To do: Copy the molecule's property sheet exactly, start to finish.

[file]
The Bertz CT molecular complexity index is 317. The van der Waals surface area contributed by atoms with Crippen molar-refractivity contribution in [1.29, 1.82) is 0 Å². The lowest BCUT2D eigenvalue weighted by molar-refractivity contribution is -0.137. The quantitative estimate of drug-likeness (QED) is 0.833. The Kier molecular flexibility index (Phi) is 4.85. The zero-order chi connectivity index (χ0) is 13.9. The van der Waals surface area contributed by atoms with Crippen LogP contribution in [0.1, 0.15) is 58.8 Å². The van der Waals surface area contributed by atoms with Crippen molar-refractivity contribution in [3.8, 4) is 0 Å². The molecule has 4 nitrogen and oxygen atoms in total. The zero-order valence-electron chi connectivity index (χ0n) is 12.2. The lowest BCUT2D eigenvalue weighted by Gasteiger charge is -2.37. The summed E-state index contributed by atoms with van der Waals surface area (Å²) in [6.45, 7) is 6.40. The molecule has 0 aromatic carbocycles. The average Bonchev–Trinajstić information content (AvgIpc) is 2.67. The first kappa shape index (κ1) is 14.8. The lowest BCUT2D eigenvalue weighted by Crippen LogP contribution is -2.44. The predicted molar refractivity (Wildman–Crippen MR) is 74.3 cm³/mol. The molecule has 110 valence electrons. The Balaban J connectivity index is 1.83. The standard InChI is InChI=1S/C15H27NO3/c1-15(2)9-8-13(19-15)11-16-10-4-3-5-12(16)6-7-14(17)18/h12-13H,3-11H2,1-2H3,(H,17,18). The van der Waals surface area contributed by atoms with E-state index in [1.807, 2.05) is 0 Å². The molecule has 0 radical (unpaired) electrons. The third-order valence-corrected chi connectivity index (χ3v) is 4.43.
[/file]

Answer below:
The Bertz CT molecular complexity index is 317. The van der Waals surface area contributed by atoms with Crippen molar-refractivity contribution in [1.29, 1.82) is 0 Å². The lowest BCUT2D eigenvalue weighted by molar-refractivity contribution is -0.137. The quantitative estimate of drug-likeness (QED) is 0.833. The Kier molecular flexibility index (Phi) is 4.85. The zero-order chi connectivity index (χ0) is 13.9. The van der Waals surface area contributed by atoms with Crippen LogP contribution in [0.1, 0.15) is 58.8 Å². The van der Waals surface area contributed by atoms with Crippen molar-refractivity contribution in [3.8, 4) is 0 Å². The molecule has 4 nitrogen and oxygen atoms in total. The zero-order valence-electron chi connectivity index (χ0n) is 12.2. The lowest BCUT2D eigenvalue weighted by Gasteiger charge is -2.37. The summed E-state index contributed by atoms with van der Waals surface area (Å²) in [6.45, 7) is 6.40. The molecule has 0 aromatic carbocycles. The average Bonchev–Trinajstić information content (AvgIpc) is 2.67. The first kappa shape index (κ1) is 14.8. The lowest BCUT2D eigenvalue weighted by Crippen LogP contribution is -2.44. The predicted molar refractivity (Wildman–Crippen MR) is 74.3 cm³/mol. The molecule has 110 valence electrons. The Balaban J connectivity index is 1.83. The standard InChI is InChI=1S/C15H27NO3/c1-15(2)9-8-13(19-15)11-16-10-4-3-5-12(16)6-7-14(17)18/h12-13H,3-11H2,1-2H3,(H,17,18). The van der Waals surface area contributed by atoms with E-state index in [1.807, 2.05) is 0 Å². The molecule has 0 radical (unpaired) electrons. The third-order valence-corrected chi connectivity index (χ3v) is 4.43.